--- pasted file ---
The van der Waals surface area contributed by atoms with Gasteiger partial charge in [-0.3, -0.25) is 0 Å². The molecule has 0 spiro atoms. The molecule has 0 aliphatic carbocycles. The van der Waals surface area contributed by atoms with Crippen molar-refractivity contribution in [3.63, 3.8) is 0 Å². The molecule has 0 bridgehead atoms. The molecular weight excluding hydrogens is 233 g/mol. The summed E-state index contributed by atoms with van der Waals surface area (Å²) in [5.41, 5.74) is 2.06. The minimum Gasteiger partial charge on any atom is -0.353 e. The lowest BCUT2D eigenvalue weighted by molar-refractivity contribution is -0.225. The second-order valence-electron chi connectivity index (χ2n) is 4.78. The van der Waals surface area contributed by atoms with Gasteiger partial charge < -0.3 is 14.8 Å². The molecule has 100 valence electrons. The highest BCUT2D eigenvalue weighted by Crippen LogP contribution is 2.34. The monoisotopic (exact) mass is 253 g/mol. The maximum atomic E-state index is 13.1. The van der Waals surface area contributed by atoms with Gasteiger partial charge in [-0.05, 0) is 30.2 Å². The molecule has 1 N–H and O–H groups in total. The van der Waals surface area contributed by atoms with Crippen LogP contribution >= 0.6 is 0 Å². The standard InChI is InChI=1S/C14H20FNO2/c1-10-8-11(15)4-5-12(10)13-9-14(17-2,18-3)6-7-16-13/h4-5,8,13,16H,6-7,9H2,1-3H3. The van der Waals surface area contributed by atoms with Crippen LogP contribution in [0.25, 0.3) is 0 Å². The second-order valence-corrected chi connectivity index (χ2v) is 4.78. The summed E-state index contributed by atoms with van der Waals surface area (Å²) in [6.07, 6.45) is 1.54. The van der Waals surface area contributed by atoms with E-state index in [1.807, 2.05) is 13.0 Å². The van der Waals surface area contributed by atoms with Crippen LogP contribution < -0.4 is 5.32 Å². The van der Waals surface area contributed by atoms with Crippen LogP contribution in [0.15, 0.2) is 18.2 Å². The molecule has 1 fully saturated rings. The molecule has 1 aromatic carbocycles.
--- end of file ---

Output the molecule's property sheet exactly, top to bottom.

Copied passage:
The van der Waals surface area contributed by atoms with Gasteiger partial charge in [-0.3, -0.25) is 0 Å². The molecule has 0 spiro atoms. The molecule has 0 aliphatic carbocycles. The van der Waals surface area contributed by atoms with Crippen molar-refractivity contribution in [3.63, 3.8) is 0 Å². The molecule has 0 bridgehead atoms. The molecular weight excluding hydrogens is 233 g/mol. The summed E-state index contributed by atoms with van der Waals surface area (Å²) in [5.41, 5.74) is 2.06. The minimum Gasteiger partial charge on any atom is -0.353 e. The lowest BCUT2D eigenvalue weighted by molar-refractivity contribution is -0.225. The second-order valence-electron chi connectivity index (χ2n) is 4.78. The van der Waals surface area contributed by atoms with Gasteiger partial charge < -0.3 is 14.8 Å². The molecule has 100 valence electrons. The highest BCUT2D eigenvalue weighted by Crippen LogP contribution is 2.34. The monoisotopic (exact) mass is 253 g/mol. The maximum atomic E-state index is 13.1. The van der Waals surface area contributed by atoms with Gasteiger partial charge in [-0.05, 0) is 30.2 Å². The molecule has 1 N–H and O–H groups in total. The van der Waals surface area contributed by atoms with Crippen LogP contribution >= 0.6 is 0 Å². The standard InChI is InChI=1S/C14H20FNO2/c1-10-8-11(15)4-5-12(10)13-9-14(17-2,18-3)6-7-16-13/h4-5,8,13,16H,6-7,9H2,1-3H3. The van der Waals surface area contributed by atoms with Crippen LogP contribution in [0.25, 0.3) is 0 Å². The second-order valence-corrected chi connectivity index (χ2v) is 4.78. The summed E-state index contributed by atoms with van der Waals surface area (Å²) in [6.07, 6.45) is 1.54. The van der Waals surface area contributed by atoms with E-state index in [1.807, 2.05) is 13.0 Å². The van der Waals surface area contributed by atoms with Crippen LogP contribution < -0.4 is 5.32 Å². The van der Waals surface area contributed by atoms with Crippen LogP contribution in [0.15, 0.2) is 18.2 Å². The molecule has 1 fully saturated rings. The molecule has 1 aromatic carbocycles.